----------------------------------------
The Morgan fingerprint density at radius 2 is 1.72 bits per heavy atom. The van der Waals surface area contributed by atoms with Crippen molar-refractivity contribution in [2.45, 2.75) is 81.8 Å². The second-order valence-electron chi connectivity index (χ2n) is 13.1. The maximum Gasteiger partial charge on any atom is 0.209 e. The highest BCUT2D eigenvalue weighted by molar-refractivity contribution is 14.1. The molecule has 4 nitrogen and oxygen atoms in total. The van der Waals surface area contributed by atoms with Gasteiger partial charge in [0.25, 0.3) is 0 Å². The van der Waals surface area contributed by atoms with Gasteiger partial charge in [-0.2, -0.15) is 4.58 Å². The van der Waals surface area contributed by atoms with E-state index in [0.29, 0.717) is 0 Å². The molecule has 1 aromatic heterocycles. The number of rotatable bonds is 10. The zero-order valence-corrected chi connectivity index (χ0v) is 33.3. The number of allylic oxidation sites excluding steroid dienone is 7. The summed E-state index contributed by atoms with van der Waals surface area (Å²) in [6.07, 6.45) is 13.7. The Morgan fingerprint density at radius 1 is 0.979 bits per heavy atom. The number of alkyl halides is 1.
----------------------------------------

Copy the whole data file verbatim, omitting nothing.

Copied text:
The Morgan fingerprint density at radius 2 is 1.72 bits per heavy atom. The van der Waals surface area contributed by atoms with Crippen molar-refractivity contribution in [2.45, 2.75) is 81.8 Å². The second-order valence-electron chi connectivity index (χ2n) is 13.1. The maximum Gasteiger partial charge on any atom is 0.209 e. The highest BCUT2D eigenvalue weighted by molar-refractivity contribution is 14.1. The molecule has 4 nitrogen and oxygen atoms in total. The van der Waals surface area contributed by atoms with Gasteiger partial charge in [0.25, 0.3) is 0 Å². The van der Waals surface area contributed by atoms with Gasteiger partial charge in [-0.2, -0.15) is 4.58 Å². The van der Waals surface area contributed by atoms with E-state index in [0.29, 0.717) is 0 Å². The molecule has 1 aromatic heterocycles. The number of rotatable bonds is 10. The zero-order valence-corrected chi connectivity index (χ0v) is 33.3. The number of allylic oxidation sites excluding steroid dienone is 7. The summed E-state index contributed by atoms with van der Waals surface area (Å²) in [6.07, 6.45) is 13.7. The Morgan fingerprint density at radius 1 is 0.979 bits per heavy atom. The number of alkyl halides is 1.